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Tyler James Williams Explains Why Being A Child Star Was So 'Traumatic'—And Admits He Still Gets 'Triggered'

The 'Abbott Elementary' star rose to fame as a child star on 'Everybody Hates Chris.'

Tyler James Williams
Gilbert Flores/Variety via Getty Images

Abbott Elementary star Tyler James Williams opened up about how being a child star was a "traumatic" experience for him and how he is still "triggered" by the experience.

In Abbott Elementary, Williams plays Gregory Eddie, a first grade substitute teacher who later becomes a full-time faculty member and develops a crush on co-worker Janine, played by show creator Quinta Brunson.

But before he was a part of the Emmy-winning cast, Williams was the star of his own sitcom playing the titular character in Chris Rock's semi-autobiographical show Everybody Hates Chris from 2005 to 2009.

He was just 12 when he started working on the show inspired by Rock's childhood.

Reflecting on achieving stardom at such a young age, Williams told GQ that the disorienting experience of carrying a show as a young teen was "the weirdest sh*t in the world.”

He explained:

“The time this was happening was the same time the internet was becoming more ingrained in the industry."
"So as I'm going through the most awkward years of my life, everyone sees it. I think my voice was cracking nonstop during seasons two and three."
"I was trying to find myself in front of everybody. And everybody had an opinion and was getting used to getting theirs out.”

When interviewer Julian Kimble searched for a euphemism to describe Williams' "traumatic" experience, the actor confirmed:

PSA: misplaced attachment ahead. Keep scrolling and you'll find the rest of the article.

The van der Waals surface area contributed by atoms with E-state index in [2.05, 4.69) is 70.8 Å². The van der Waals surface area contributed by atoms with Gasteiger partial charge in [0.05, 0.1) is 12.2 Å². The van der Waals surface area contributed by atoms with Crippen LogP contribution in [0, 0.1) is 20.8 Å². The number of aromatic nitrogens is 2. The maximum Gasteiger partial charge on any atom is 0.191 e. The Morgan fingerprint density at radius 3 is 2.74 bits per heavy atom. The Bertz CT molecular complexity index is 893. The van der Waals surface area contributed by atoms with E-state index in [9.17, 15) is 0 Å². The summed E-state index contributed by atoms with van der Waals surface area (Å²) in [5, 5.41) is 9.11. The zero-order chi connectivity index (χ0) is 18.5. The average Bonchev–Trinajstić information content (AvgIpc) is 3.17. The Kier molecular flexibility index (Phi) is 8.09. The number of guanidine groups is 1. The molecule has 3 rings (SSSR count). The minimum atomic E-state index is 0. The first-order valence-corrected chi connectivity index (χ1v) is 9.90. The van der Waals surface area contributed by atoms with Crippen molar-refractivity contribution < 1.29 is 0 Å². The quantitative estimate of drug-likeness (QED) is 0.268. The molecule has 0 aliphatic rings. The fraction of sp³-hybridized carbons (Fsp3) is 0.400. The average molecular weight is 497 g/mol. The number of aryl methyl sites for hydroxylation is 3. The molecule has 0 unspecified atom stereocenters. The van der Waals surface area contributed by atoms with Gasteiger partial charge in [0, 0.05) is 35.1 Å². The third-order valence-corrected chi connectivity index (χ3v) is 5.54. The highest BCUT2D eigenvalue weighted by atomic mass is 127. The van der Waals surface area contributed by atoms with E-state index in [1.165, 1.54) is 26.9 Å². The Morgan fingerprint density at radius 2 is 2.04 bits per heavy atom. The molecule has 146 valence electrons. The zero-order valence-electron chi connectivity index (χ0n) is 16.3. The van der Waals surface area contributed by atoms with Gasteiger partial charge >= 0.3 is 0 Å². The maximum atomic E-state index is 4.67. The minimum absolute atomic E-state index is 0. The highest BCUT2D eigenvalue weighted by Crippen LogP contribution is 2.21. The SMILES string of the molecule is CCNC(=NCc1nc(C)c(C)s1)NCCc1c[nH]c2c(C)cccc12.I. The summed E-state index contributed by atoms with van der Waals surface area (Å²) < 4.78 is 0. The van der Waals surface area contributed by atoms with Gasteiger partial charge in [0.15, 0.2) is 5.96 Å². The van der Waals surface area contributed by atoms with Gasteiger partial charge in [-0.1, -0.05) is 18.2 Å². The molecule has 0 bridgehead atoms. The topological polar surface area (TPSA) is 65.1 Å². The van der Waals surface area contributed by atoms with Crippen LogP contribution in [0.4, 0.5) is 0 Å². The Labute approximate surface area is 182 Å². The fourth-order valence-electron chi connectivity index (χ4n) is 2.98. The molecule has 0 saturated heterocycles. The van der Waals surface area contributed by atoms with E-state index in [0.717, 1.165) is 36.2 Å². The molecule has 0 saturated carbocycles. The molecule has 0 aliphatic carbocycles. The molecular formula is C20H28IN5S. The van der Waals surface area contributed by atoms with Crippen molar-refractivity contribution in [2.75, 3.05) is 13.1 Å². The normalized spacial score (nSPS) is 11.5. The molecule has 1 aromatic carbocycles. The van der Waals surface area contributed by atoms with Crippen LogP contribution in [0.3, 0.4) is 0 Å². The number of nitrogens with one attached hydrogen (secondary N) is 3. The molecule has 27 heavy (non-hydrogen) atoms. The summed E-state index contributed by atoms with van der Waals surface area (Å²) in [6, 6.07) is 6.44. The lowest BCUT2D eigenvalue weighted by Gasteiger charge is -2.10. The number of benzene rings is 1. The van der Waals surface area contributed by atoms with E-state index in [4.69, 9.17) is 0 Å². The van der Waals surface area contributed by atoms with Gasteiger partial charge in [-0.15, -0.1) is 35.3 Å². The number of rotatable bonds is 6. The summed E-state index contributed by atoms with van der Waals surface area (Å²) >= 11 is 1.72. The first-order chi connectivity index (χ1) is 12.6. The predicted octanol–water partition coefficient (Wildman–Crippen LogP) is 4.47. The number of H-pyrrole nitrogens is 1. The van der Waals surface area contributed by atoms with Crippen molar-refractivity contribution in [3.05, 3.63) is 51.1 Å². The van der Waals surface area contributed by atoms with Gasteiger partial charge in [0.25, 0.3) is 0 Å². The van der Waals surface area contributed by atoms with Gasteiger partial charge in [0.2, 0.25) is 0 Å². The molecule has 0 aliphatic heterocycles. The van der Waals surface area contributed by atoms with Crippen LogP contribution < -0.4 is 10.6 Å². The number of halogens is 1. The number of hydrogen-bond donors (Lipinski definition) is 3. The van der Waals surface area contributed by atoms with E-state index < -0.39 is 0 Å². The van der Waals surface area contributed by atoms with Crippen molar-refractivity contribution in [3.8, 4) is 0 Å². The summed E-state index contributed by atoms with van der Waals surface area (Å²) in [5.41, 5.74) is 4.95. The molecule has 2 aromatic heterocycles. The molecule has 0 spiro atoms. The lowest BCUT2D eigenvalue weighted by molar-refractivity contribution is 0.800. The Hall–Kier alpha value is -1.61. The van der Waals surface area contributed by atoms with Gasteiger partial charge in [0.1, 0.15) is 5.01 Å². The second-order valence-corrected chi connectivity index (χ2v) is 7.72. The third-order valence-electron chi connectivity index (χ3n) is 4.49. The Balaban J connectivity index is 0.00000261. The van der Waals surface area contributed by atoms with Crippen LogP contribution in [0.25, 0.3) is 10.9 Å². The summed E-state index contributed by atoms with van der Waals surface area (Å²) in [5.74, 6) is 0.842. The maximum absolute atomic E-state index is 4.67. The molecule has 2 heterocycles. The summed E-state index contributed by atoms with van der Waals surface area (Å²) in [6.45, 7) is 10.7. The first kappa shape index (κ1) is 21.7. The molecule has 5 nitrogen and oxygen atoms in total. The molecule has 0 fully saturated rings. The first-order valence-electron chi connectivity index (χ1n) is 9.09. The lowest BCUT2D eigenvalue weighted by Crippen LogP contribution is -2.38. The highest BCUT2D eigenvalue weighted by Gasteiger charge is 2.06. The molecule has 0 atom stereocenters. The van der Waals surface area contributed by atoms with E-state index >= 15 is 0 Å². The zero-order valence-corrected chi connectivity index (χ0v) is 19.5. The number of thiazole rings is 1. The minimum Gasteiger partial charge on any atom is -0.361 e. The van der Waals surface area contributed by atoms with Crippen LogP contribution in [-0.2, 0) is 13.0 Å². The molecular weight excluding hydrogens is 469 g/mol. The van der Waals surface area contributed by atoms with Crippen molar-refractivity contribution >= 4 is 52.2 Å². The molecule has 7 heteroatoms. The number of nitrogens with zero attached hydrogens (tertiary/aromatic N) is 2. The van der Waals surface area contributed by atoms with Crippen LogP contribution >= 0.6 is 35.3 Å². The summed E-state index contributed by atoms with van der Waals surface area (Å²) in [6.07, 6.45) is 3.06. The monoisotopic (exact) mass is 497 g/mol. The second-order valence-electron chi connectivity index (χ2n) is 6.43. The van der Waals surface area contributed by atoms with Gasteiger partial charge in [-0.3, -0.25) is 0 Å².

“It was traumatic."

The 30-year-old, who is from Westchester County, New York, explained how achieving stardom at such a young age took a toll on his mental health.

"I still get triggered by things that are part of everybody else's childhood," said Williams.

Williams also admitted that working on the set of Abbott Elementary presents its own challenges, saying:

"Every time someone comes up to me, regardless of what it is they recognize me for, what that says to me in the moment is that I'm seen."
"I have to be on, immediately, because someone's watching.”

As a result, Williams said he went to therapy for years.

“Hypervigilance was one of the things that we had to tackle, because I would be listening to everyone's conversation in a room."
“I could hear my name being brought up from two, three tables down. I could see how many people clocked me when I walked in the door. And that's not healthy.”

Williams has used the word "traumatic" before when reflecting on his earlier days on Everybody Hates Chris.

In an August 2022 Yahoo News interview, he said about the inescapable experience:

"They put my face on literally every bus in New York City. Like, literally every single one."
"I was just one of the faces in this crowd, beating the block like everybody else was, and now, yeah, they know exactly who I am, whether they want to or not."
"It was kind of traumatic in the sense of, like, I just wasn't used to that many eyeballs. And at 12 you just feel that as you're walking through a crowd."

At 17, Williams took over the reins of his career after a producer on Everybody Hates Chris told him:

“I'll never see you as anything else and you'll probably never work again.”

That possibility prompted Williams to make a change by honing his skills with an acting coach and turning down roles.

After roughly ten years, Williams accepted the starring role in Justin Simien's 2014 independent film Dear White People, playing Lionel Higgins.

More meaty roles followed, including stints on The Walking Dead and Criminal Minds: Beyond Borders.

He began working on the hugely successful and popular TV mockumentary Abbott Elementary in 2021 and earned a Golden Globe Award, a Screen Actors Guild Award, and a Primetime Emmy nomination for Outstanding Supporting Actor in a Comedy Series for his role as Gregory.

Williams endeavors to make things better for his younger co-stars playing the Abbott Elementary kids, especially since he finds their experience on set relatable and very familiar.

Abbott, in general, has been therapeutic for me,” said Williams.

“I needed to know that I could influence it being done differently.”